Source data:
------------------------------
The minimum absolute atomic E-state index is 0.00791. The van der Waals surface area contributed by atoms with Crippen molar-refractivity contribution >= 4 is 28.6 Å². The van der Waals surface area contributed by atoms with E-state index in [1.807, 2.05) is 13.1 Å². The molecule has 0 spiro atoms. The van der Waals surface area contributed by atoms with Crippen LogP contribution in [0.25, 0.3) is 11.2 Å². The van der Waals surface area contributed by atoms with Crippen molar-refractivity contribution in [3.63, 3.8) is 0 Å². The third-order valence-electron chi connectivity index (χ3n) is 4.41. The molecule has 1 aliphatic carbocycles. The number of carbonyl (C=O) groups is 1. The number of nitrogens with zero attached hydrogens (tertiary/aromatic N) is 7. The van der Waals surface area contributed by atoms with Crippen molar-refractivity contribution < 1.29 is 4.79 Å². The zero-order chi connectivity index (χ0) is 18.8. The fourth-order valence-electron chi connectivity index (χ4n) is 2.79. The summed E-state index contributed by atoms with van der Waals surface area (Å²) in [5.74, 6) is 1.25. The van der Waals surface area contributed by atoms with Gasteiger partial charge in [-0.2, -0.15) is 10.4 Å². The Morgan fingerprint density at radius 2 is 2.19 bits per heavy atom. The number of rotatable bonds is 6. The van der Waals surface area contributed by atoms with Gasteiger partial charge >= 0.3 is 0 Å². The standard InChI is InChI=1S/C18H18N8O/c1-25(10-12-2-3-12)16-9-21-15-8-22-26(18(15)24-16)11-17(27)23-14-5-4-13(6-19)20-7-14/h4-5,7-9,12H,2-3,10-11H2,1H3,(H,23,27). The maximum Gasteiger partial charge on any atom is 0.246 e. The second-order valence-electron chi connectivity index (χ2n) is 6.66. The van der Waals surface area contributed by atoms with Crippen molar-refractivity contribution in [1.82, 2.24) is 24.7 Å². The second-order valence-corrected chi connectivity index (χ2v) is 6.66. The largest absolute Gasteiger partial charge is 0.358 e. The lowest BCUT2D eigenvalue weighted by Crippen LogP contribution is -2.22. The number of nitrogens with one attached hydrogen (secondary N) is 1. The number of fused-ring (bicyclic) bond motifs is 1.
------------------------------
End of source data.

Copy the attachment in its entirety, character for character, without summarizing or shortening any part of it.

The minimum absolute atomic E-state index is 0.00791. The van der Waals surface area contributed by atoms with Crippen molar-refractivity contribution >= 4 is 28.6 Å². The van der Waals surface area contributed by atoms with E-state index in [1.807, 2.05) is 13.1 Å². The molecule has 0 spiro atoms. The van der Waals surface area contributed by atoms with Crippen LogP contribution in [0.25, 0.3) is 11.2 Å². The van der Waals surface area contributed by atoms with Crippen molar-refractivity contribution in [3.63, 3.8) is 0 Å². The third-order valence-electron chi connectivity index (χ3n) is 4.41. The molecule has 1 aliphatic carbocycles. The number of carbonyl (C=O) groups is 1. The number of nitrogens with zero attached hydrogens (tertiary/aromatic N) is 7. The van der Waals surface area contributed by atoms with Crippen molar-refractivity contribution < 1.29 is 4.79 Å². The zero-order chi connectivity index (χ0) is 18.8. The fourth-order valence-electron chi connectivity index (χ4n) is 2.79. The summed E-state index contributed by atoms with van der Waals surface area (Å²) in [5.74, 6) is 1.25. The van der Waals surface area contributed by atoms with Gasteiger partial charge in [-0.2, -0.15) is 10.4 Å². The Morgan fingerprint density at radius 2 is 2.19 bits per heavy atom. The number of rotatable bonds is 6. The van der Waals surface area contributed by atoms with Gasteiger partial charge >= 0.3 is 0 Å². The standard InChI is InChI=1S/C18H18N8O/c1-25(10-12-2-3-12)16-9-21-15-8-22-26(18(15)24-16)11-17(27)23-14-5-4-13(6-19)20-7-14/h4-5,7-9,12H,2-3,10-11H2,1H3,(H,23,27). The maximum Gasteiger partial charge on any atom is 0.246 e. The second-order valence-electron chi connectivity index (χ2n) is 6.66. The van der Waals surface area contributed by atoms with Crippen molar-refractivity contribution in [1.82, 2.24) is 24.7 Å². The second-order valence-corrected chi connectivity index (χ2v) is 6.66. The largest absolute Gasteiger partial charge is 0.358 e. The lowest BCUT2D eigenvalue weighted by Crippen LogP contribution is -2.22. The number of nitrogens with one attached hydrogen (secondary N) is 1. The number of fused-ring (bicyclic) bond motifs is 1.